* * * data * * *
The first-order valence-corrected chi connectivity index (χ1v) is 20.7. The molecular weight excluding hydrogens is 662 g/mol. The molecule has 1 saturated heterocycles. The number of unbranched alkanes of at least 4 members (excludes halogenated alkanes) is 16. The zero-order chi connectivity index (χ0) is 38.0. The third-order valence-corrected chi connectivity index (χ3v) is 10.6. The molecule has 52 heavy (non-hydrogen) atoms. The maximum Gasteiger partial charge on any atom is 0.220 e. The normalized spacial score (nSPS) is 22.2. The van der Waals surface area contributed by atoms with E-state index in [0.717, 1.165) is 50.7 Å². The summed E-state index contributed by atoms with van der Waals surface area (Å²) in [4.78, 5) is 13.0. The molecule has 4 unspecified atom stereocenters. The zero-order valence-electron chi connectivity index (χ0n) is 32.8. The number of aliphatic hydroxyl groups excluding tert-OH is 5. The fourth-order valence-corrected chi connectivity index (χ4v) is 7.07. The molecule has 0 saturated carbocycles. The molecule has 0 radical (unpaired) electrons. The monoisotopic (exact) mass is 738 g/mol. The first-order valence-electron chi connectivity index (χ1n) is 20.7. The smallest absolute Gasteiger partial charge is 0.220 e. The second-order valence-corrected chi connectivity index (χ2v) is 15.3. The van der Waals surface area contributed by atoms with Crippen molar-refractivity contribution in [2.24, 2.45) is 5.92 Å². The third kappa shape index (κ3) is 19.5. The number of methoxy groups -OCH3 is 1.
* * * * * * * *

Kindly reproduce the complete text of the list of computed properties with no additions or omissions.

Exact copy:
The first-order valence-corrected chi connectivity index (χ1v) is 20.7. The molecular weight excluding hydrogens is 662 g/mol. The molecule has 1 saturated heterocycles. The number of unbranched alkanes of at least 4 members (excludes halogenated alkanes) is 16. The zero-order chi connectivity index (χ0) is 38.0. The third-order valence-corrected chi connectivity index (χ3v) is 10.6. The molecule has 52 heavy (non-hydrogen) atoms. The maximum Gasteiger partial charge on any atom is 0.220 e. The normalized spacial score (nSPS) is 22.2. The van der Waals surface area contributed by atoms with E-state index in [0.717, 1.165) is 50.7 Å². The summed E-state index contributed by atoms with van der Waals surface area (Å²) in [4.78, 5) is 13.0. The molecule has 4 unspecified atom stereocenters. The zero-order valence-electron chi connectivity index (χ0n) is 32.8. The number of aliphatic hydroxyl groups excluding tert-OH is 5. The fourth-order valence-corrected chi connectivity index (χ4v) is 7.07. The molecule has 0 saturated carbocycles. The molecule has 0 radical (unpaired) electrons. The monoisotopic (exact) mass is 738 g/mol. The first-order valence-electron chi connectivity index (χ1n) is 20.7. The smallest absolute Gasteiger partial charge is 0.220 e. The second-order valence-corrected chi connectivity index (χ2v) is 15.3. The van der Waals surface area contributed by atoms with Crippen molar-refractivity contribution in [2.24, 2.45) is 5.92 Å². The third kappa shape index (κ3) is 19.5. The number of methoxy groups -OCH3 is 1.